Is Your Baby Kicking Off Blankets? Here’s What You Should Do
The more active your little one is at night when they’re sleeping, the more likely they will fight their way out of their swaddle. After about 4 months old, your baby will have developed significant muscle strength in their legs and arms, and may be able to struggle free of those sheets you’ve so carefully wrapped around them for a good night’s sleep.
Even if your child isn’t able to completely break free of their swaddle, you might see signs that they’re starting to squirm and fuss inside their wrap. At this time, it’s important to understand what’s happening so you can take the right steps to make sure your little one is still as healthy and happy as can be.
In this post, we explore why your baby kicking off their blanket or swaddle is such a hot topic and what you need to know about it.
Why Do Babies Kick Off Their Blankets?
Your baby could be kicking off their blanket and swaddle for a number of reasons. Below are some of the most common issues.
The Swaddle is Too Loose!
The swaddle isn’t always as easy to wrap as you might think. Whether you’re new to parenthood or you’re too tired to concentrate on fixing the perfect wrap in the middle of the night when your baby wakes up crying, you may end up making a swaddle that is too loose. This is one of the main reasons some babies kick off their swaddles.
With practice, you should be able to figure it out how to make the perfect wrap, but keep in mind that you generally want to keep the arms snug while offering enough movement around the hips and knees.
You Baby is Too Hot
Swaddles are great for retaining warmth for your baby and regulating their temperature. However, this can sometimes lead to overheating if the swaddle material is too thick or stuffy, or the room is too warm. And this may cause your little one to struggle out of their wrappings because they’re simply too hot!
The problem with this is that your baby might then be exposed to colder temperatures later in the night, when the temperature of the room naturally cools, or your heating switches off.
So to avoid your baby being affected by extreme temperatures in either direction, check that your baby is wrapped up with the appropriate fabric and that the temperature in the room is optimal (between 18 and 22 degrees Celsius or 64 to 72 degrees Fahrenheit).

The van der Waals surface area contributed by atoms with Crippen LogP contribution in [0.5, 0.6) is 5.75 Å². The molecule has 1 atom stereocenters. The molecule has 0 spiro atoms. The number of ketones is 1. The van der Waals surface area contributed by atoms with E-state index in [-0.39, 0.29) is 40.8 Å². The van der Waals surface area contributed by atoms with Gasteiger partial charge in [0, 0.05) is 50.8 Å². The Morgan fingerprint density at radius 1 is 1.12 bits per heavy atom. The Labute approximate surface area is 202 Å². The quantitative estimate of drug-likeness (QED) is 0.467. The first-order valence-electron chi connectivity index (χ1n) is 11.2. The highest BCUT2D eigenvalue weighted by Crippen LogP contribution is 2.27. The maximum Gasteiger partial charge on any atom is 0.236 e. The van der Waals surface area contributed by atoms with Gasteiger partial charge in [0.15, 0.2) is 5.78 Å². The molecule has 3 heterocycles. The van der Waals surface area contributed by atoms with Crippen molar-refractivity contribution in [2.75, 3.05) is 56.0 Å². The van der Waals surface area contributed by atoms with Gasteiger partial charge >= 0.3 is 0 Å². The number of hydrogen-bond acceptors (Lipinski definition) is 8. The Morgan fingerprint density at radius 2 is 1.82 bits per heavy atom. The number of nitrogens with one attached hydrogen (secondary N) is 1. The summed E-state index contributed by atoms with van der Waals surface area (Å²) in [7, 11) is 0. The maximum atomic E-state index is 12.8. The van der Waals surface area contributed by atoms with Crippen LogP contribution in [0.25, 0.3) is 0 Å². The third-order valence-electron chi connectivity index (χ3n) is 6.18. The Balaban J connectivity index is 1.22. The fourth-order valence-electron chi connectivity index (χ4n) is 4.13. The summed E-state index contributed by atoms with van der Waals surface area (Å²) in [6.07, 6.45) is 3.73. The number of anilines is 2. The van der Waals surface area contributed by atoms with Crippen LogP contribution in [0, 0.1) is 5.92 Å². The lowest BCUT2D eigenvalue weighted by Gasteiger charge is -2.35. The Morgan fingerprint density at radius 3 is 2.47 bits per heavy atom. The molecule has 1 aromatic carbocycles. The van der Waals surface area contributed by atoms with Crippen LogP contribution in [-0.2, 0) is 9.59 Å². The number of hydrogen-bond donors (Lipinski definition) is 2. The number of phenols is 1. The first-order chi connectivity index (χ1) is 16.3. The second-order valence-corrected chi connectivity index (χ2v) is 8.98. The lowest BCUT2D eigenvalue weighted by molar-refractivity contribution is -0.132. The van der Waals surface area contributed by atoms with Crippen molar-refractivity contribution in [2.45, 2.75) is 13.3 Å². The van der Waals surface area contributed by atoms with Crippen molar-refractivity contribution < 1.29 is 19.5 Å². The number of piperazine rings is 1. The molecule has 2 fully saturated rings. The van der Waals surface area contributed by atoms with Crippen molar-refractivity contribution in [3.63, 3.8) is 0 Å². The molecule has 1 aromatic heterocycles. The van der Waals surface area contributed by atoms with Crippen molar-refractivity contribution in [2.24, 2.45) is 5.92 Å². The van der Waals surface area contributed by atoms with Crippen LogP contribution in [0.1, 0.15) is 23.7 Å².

They Need More Movement
Babies can crave movement just as much as they do restriction. Getting the balance right is sometimes hard to do, but important for establishing the right conditions for sleep.
If your baby’s muscles are developing, you’ll certainly need to allow for more flexibility in the legs and arms. Also, if your little one naturally likes to suck their thumb, restricting their arm movement could be frustrating, leading them to struggle free of the swaddle wrap.
Baby Rolling Over?
As your child learns to roll over, it’s only natural that their sheets and swaddle pouch might become unfurled or loosened by your little one’s energetic activity. Rather than fighting this process and refixing your baby’s swaddle every time, it’s important that you embrace the change and offer your child greater freedom and flexibility to keep rolling over as they wish. This is the only way they can progress.
In fact, keeping your baby in the swaddle while they are rolling over is incredibly dangerous, and could cause your baby to get trapped in a face down position, without being able to turn back over. As a leading cause of suffocation for children according to several studies, this is obviously something that should be avoided at all costs.
Learn More About Baby Milestones like Rolling Over
They Just Don’t Like It
Sometimes there’s no specific explanation for why your baby is kicking off blankets other than that they simply don’t like being wrapped up. If so, take this as a blessing and let your baby enjoy complete sleep independence without any sleeping aids such as swaddles or baby sleep sacks.
If they can still sleep just fine without a swaddle, then you’ve essentially skipped a whole step in their sleep development. Just be careful that your baby’s clothing essentials, such as their onesies and rompers, are suitable for keeping them warm enough for a good night's sleep.